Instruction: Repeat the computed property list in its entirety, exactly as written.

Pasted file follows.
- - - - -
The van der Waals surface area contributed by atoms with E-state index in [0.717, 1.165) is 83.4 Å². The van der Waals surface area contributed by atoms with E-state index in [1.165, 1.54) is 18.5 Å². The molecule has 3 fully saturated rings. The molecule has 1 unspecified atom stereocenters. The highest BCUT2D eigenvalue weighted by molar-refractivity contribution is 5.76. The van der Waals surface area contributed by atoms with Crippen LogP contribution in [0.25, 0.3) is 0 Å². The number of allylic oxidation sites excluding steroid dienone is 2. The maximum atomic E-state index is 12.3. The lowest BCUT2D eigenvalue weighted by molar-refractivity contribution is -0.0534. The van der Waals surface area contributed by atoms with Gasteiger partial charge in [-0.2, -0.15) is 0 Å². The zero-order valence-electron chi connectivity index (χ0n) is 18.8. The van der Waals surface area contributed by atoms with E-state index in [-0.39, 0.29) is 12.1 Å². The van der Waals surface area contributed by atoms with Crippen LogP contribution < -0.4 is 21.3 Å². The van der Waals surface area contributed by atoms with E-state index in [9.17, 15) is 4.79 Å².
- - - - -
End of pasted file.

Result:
The van der Waals surface area contributed by atoms with E-state index in [0.717, 1.165) is 83.4 Å². The van der Waals surface area contributed by atoms with E-state index in [1.165, 1.54) is 18.5 Å². The molecule has 3 fully saturated rings. The molecule has 1 unspecified atom stereocenters. The highest BCUT2D eigenvalue weighted by molar-refractivity contribution is 5.76. The van der Waals surface area contributed by atoms with Crippen LogP contribution in [0.25, 0.3) is 0 Å². The number of allylic oxidation sites excluding steroid dienone is 2. The maximum atomic E-state index is 12.3. The lowest BCUT2D eigenvalue weighted by molar-refractivity contribution is -0.0534. The van der Waals surface area contributed by atoms with Gasteiger partial charge in [-0.2, -0.15) is 0 Å². The zero-order valence-electron chi connectivity index (χ0n) is 18.8. The van der Waals surface area contributed by atoms with E-state index in [-0.39, 0.29) is 12.1 Å². The van der Waals surface area contributed by atoms with Crippen LogP contribution < -0.4 is 21.3 Å². The van der Waals surface area contributed by atoms with E-state index in [9.17, 15) is 4.79 Å².